I also write as a resident and homeowner on West 12th Street, and as an attorney for a growing coalition of block associations and community groups who stand united in opposition to the plan posted online by the DOT in mid-December. These include the Council of Chelsea Block Associations, the West 13th Street 100 Block Association, the 100 West 16th Street Block Association, the West 13th Street Alliance, the West 12th Street Block Association, the 100 West 17th/18th Street Block Association, the 15th Street Block Association, the Lower Chelsea Alliance (15th and 16th Streets between 5th and 6th Avenues), and the Upper West 13th Street Block Association.
The plan, as posted, is not a temporary plan. It institutes permanent infrastructure changes to address a temporary problem. As such, it is a plan clearly subject to the State Environmental Quality Review Act (SEQRA). This is clearly a SEQRA Type 1 Project. (See 6 NYCRR 614.4(b)(9) and (10)). This project involves physical alteration of 2.5 acres which are contiguous to a historic district and publicly owned parkland. Such a public project requires either a Negative Declaration (which would be an absurd finding) or an Environmental Impact Statement (EIS).
Why do we need an EIS process here? For the same reason that our community is wholly united in opposition to the changes being proposed for 14th and 15th Streets. Your studies have not been transparent, public input has not been seriously considered or discussed, there is no public vetting of alternative means of “dealing with the problems” caused by the L Train Shutdown, and there seems to be a lack of concern about the impact on our community.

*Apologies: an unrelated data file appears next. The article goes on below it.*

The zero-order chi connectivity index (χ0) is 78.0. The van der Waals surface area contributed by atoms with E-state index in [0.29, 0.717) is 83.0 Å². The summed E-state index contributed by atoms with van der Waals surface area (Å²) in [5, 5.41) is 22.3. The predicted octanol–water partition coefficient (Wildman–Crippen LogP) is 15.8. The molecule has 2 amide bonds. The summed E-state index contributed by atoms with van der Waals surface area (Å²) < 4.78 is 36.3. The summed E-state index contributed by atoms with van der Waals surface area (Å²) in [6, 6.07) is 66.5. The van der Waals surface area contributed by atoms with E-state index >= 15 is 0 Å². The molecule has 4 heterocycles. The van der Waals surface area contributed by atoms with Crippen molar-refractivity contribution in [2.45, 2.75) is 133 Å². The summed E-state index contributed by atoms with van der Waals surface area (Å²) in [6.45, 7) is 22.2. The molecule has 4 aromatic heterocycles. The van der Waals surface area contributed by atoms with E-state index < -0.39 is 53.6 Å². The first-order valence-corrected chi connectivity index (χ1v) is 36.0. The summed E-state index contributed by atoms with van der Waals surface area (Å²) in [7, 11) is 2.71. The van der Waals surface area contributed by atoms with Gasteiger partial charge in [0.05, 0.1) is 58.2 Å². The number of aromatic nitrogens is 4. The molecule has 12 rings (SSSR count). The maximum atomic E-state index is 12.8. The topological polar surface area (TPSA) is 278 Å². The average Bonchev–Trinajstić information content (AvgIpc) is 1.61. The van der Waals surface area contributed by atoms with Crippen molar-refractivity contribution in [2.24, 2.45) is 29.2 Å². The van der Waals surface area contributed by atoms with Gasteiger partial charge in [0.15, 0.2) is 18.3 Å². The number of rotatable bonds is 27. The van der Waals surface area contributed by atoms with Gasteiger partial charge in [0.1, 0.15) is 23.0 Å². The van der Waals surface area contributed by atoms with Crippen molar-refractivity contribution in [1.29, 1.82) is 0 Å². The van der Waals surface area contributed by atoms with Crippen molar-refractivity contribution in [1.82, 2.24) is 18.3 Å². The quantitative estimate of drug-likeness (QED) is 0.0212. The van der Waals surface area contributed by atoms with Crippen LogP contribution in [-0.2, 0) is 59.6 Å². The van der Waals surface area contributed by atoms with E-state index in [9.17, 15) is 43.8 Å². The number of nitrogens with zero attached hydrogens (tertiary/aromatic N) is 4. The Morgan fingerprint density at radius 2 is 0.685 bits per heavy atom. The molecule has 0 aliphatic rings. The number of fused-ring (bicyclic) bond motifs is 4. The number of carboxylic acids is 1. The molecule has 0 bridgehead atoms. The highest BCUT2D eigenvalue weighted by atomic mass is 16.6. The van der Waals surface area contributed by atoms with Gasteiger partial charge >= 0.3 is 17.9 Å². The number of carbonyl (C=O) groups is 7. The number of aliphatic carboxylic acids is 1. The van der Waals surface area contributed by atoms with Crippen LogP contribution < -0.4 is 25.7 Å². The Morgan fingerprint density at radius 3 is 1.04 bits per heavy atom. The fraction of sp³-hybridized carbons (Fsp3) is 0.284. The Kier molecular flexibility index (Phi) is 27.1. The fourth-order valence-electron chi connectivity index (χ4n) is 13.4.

And it is impact that we all care about: Closing 14th Street to vehicular traffic will cause horrific traffic jams on 12th, 13th, 15th, 16th, and 17th Streets, and even 18th Street, as well as on north-south avenues including 8th, 7th, 6th, 5th, 4th, and 3rd Avenues, and Broadway, Park Avenue, and University Place. The traffic will bring with it air pollution, noise pollution, and vibrations that will threaten the integrity of historic structures. The streets will be harder to cross and bike riding will be impossible (except on the DOT’s implausible two-way bike lane on already-overcrowded 13th Street). Perhaps most importantly, the movement of ambulance and fire vehicles will be impeded.
You must stop, pause, and do what is right and what is required by law. This is a plan being foisted on a community wholly without genuine input, supported by political forces which have no interest in and no base in the affected community.
I will be sending a more formal letter, with more clients, if we do not hear from you by February 28, 2018. We will file within 30 days after that.
Arthur Z. Schwartz
As we go to press, I have not gotten a response.
Arthur Z. Schwartz is the Male Democratic District Leader in Greenwich Village. He hosts a weekly radio show called “Advocating for Justice” every Monday, from 5:00 p.m. to 6:00 p.m. on WBAI, 99.5FM. His show, including back recordings, are available at wbai.org.